NORTH WALES COAST RAILWAY:NOTICE BOARD
Rheilffordd arfordir gogledd Cymru: Hysbysfwrdd
|Home | Notice Board | Travel Info | Calendar | History | Route Guide | The Trains | For Railfans | Links | Contact|
28 May 2020
Towers rise in the background as a biomass train, 6E24 16:29 from Liverpool to Drax, passes Deansgate behind 66 704 Colchester Power Signalbox, Sunday 24 May. (Interestingly, Real Time Trains entries for GBRf trains now give the full headcode and loco number of each train.) Picture by Greg Mape.
Another extra issue - next update, evening of Tuesday 2 June.
It's perhaps worth recording for posterity the way Transport for Wales is serving the Coast line's key workers while using a minimum number of trains and train crews. Every two hours from 06:28, a train departs from Holyhead for Crewe and calls at every station including the island halts, and Deganwy and Llandudno by reversing at Llandudno Junction. The last train of the day is the 20:28 which terminates at Chester. A similar pattern applied on the return. Effective, but not quick, with a running time Holyhead to Crewe of almost three hours. The Conwy Valley branch is served by a bus. There's a useful summary of all current TfW services on their website. Avanti continue to provide one morning train to London and one evening return.
Meanwhile, TfW's first Class 230 diesel/battery hybrid unit, 230 006, converted from a London Underground unit, has been out on trial from Vivarail's base at Long Marston. Various clips are available on YouTube; we recommend this one as advert revenue is being given to the Severn Valley Railway's appeal fund. (You also get a quick glimpse of the Stourbridge branch 'people mover'.) Five of these units are on order, intended for the Conwy Valley, Borderlands, and Crewe - Chester services. How these trains perform on the gradients of the first two and tightly-timed turnrounds of the second and third (At Wrexham Central in former timetables trains apparently departed before they arrived) remains to be seen. They differ from London Midland's class 230s in having three coaches rather than two, and retaining more of the original four doors on two of the coaches. More details on Vivarail's website.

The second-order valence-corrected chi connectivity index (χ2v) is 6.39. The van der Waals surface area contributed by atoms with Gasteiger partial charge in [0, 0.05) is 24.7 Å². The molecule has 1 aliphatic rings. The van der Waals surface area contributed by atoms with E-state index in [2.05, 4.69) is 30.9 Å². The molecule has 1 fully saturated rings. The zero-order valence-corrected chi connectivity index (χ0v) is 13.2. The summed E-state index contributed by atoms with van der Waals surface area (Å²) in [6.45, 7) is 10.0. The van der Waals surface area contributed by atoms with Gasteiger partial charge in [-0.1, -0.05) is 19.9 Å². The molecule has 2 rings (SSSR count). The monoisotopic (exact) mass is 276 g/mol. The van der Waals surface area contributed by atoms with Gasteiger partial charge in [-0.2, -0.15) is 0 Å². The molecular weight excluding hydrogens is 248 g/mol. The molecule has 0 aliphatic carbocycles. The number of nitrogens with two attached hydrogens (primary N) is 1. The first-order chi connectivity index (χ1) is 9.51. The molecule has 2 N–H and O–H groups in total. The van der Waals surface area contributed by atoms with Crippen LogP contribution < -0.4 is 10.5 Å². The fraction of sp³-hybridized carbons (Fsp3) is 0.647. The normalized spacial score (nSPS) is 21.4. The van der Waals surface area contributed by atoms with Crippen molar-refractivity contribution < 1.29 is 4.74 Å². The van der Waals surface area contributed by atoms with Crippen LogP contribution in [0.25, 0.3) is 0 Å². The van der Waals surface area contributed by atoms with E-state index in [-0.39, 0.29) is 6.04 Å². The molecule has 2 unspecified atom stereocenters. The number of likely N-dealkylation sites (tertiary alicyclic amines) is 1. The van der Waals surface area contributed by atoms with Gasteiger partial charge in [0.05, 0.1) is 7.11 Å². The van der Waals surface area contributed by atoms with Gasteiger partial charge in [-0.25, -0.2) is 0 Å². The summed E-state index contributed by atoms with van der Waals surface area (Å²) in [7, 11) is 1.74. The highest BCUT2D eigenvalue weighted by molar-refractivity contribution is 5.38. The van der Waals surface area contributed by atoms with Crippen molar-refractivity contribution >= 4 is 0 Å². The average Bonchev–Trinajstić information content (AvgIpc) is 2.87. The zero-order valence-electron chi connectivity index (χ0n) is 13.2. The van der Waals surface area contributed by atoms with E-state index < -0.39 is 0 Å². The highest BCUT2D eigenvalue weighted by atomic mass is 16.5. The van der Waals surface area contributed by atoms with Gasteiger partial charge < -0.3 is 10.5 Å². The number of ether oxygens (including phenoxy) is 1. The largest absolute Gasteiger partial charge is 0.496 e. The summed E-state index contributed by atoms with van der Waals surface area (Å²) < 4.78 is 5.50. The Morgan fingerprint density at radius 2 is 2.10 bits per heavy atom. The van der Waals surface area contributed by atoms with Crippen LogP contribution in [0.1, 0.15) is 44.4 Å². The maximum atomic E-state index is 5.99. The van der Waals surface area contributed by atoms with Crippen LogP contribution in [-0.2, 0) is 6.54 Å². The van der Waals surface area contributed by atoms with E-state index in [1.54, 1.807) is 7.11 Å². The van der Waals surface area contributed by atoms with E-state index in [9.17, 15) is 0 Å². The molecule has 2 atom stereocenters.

In South Wales, training and trials have begun with the Class 769 bi-mode units - Class 319 units with diesel engines added - for the Rhymney line. Not much has been heard about Northern's much-delayed 769s, although there have been test runs.
The Mystery Coach
It didn't take long for readers to identify the 'mystery coach' in the last issue: it is in fact listed on the Railway Heritage Register Carriage Survey Project database but indexed under the village 'Llay' rather than 'Burton' and 'MR' instead of Midland Railway. It is in fact Midland Railway 6-wheeled Kitchen Car no. 581 built at Derby, which travelled in trains sandwiched (!) between two coaches of dining accommodation. The exterior has been board over for protection; the interior condition is said to be fairly intact. Thare are more details on page 41 of the book Midland Carriages by David Jenkinson and Bob Essery, but we can't tell you more as the Manchester Locomotive Society library, like other libraries, is 'locked out of use' at present. But there's a picture of a model on this link.
Reader Iain Chippendale identified the vehicle and adds: 'Of similar tack, I noticed in early March before lockdown came into effect that the GWR 6 wheel coach body has gone from the former Ynyslas station near Borth, does anyone know what has happened to that? And for those that walk the Ceredigion Coast Path there are some superb coach bodies in the Aberporth and Llangranog areas such as an LSWR sleeping car and a GWR inspection saloon'. The RCCP database has pictures: search by location.
Thanks also to Mike Stone and Frank Nicholas for writing. about this.
David Lloyd George at Baschurch - pictures by Graham Breakwell
One day in May 1987, 37 428 passes Baschurch with a train of ballast wagons.
On 15 May 1987, now 'bulled-up' and with a nameplate, covered-up, 428 heads from Cardiff to the Cambrian Coast, to be named David Lloyd George at Pwllheli the following day, with Lady Olwen Carey-Evans, the daughter of Lloyd George, officiating. Although born in Manchester, the former Liberal prime minister's childhood home was at Llanystumdwy, near Criccieth.
After the ceremony, and displaying the nameplate, 37 428 hauled the Pwllheli to London Euston service, seen at Machynlleth. In 1991 the loco was transferred to Scotland, where it gained 'Royal Scotsman' livery before returning to Wales and finally back to Scotland. It was taken out of traffic in 2007 and sinally scrapped in 2013.